Also, to help create a financial buffer, the group decided to purchase more land than they needed. They hope to sell off the land surrounding the facility in about five years to help pay down the mortgage.

During regular hours Dr. Sharp and the other owners lease space to an internal medicine practice and a surgery group. "That lease money really helps us with our expenses. And in the future, we hope to add other specialities like dermatology, radiology, and ophthalmology," he says.

One big happy family

Of course, it's a challenge to accommodate the three user groups at the facility: the Emergency Animal Clinic at night, and the Dallas Surgical Center and the Dallas Diagnostic Center during the day. One issue: maintaining a smooth flow of clients and staff into and out of the building. To address potential traffic jams, the building team split the emergency waiting/reception and checkout area from the specialty waiting/reception and checkout area, Dr. Sharp says.

Each group provided an inventory of items they'd need, such as cages, runs, diagnostic and radiograph equipment, and so on. Then, the groups indicated which items they could share with the others, such as exam and treatment tables, cages, and runs. Providing each group with the exact number of cages they requested would exceed the facility's square footage and budget, so the architects met with the groups to determine an optimum number that could be shared.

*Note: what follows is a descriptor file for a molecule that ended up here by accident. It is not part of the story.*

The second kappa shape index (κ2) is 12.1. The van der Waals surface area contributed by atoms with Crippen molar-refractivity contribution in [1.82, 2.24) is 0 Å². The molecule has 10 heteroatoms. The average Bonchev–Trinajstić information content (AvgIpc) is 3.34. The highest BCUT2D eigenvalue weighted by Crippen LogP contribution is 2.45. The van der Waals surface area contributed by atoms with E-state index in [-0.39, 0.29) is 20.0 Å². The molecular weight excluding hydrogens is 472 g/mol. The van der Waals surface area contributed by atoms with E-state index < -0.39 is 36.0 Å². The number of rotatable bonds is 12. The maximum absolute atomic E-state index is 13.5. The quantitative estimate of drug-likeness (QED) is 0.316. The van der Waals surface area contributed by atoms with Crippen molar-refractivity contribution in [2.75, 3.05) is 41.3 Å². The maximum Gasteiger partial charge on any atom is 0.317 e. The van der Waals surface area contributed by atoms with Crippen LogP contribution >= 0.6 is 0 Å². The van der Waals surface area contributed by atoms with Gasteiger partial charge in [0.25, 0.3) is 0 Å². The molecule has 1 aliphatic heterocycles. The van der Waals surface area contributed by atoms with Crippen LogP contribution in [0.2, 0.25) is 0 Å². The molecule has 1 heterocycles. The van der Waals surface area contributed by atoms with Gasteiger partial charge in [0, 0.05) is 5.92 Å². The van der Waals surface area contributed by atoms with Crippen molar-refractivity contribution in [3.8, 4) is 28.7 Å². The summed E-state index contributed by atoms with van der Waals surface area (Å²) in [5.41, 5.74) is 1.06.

The architects also assumed that a certain percentage of cages would be occupied at all times, some would open up when emergency cases were released, and most specialty and surgery cases would be released before the emergency clinic opened at night. Finding the right balance among the users was critical. Some groups also decided to make particular items off limits to the others. For example, the special procedures room has some expensive and delicate digital imagery equipment that's used only by the internists. So each group has a secured storeroom and pharmacy for nonshared supplies.

What went wrong

When you're immersed in the building process, it can be difficult to spot roadblocks before you've run into them. "We had an issue with our HVAC system that had we known at the time would be a problem, we would've corrected it," Dr. Sharp says. It began, he says, as a conflict between the engineering firm that designed the HVAC system and the subcontractor installer and general contractor. The engineering group drew up plans placing the system in the attic and failed to take into account the reduction of space caused by the truss rafters.

"The whole dispute took up a lot of time, delayed the building process, and put pressure on everyone," he says. "Our architect had faith in the engineering firm—he had used it before and it had a good reputation. But it wasn't the right fit for us," Dr. Sharp says.

Despite the bumps, Dr. Sharp says the entire project was a positive experience. "We're happy with the end result. It's a very functional—yet beautiful—building. The facility is truly an asset for Collin County."